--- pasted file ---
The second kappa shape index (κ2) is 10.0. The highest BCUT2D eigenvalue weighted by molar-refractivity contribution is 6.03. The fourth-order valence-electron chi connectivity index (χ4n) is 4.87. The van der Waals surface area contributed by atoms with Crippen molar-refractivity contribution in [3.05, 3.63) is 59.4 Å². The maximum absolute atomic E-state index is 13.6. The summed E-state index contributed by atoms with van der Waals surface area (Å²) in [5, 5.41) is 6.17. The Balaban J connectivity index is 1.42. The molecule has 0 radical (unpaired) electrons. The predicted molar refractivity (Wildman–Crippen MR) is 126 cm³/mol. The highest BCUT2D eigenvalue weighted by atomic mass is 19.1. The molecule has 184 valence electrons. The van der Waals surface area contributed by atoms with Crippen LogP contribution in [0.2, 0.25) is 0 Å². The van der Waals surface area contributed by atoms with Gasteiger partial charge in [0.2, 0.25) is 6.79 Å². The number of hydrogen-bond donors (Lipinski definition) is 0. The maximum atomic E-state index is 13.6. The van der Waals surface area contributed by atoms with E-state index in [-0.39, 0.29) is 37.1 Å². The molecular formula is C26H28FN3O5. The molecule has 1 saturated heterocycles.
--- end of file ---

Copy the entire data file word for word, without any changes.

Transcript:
The second kappa shape index (κ2) is 10.0. The highest BCUT2D eigenvalue weighted by molar-refractivity contribution is 6.03. The fourth-order valence-electron chi connectivity index (χ4n) is 4.87. The van der Waals surface area contributed by atoms with Crippen molar-refractivity contribution in [3.05, 3.63) is 59.4 Å². The maximum absolute atomic E-state index is 13.6. The summed E-state index contributed by atoms with van der Waals surface area (Å²) in [5, 5.41) is 6.17. The Balaban J connectivity index is 1.42. The molecule has 0 radical (unpaired) electrons. The predicted molar refractivity (Wildman–Crippen MR) is 126 cm³/mol. The highest BCUT2D eigenvalue weighted by atomic mass is 19.1. The molecule has 184 valence electrons. The van der Waals surface area contributed by atoms with Crippen LogP contribution in [0.2, 0.25) is 0 Å². The van der Waals surface area contributed by atoms with Gasteiger partial charge in [0.2, 0.25) is 6.79 Å². The number of hydrogen-bond donors (Lipinski definition) is 0. The maximum atomic E-state index is 13.6. The van der Waals surface area contributed by atoms with E-state index in [-0.39, 0.29) is 37.1 Å². The molecular formula is C26H28FN3O5. The molecule has 1 saturated heterocycles.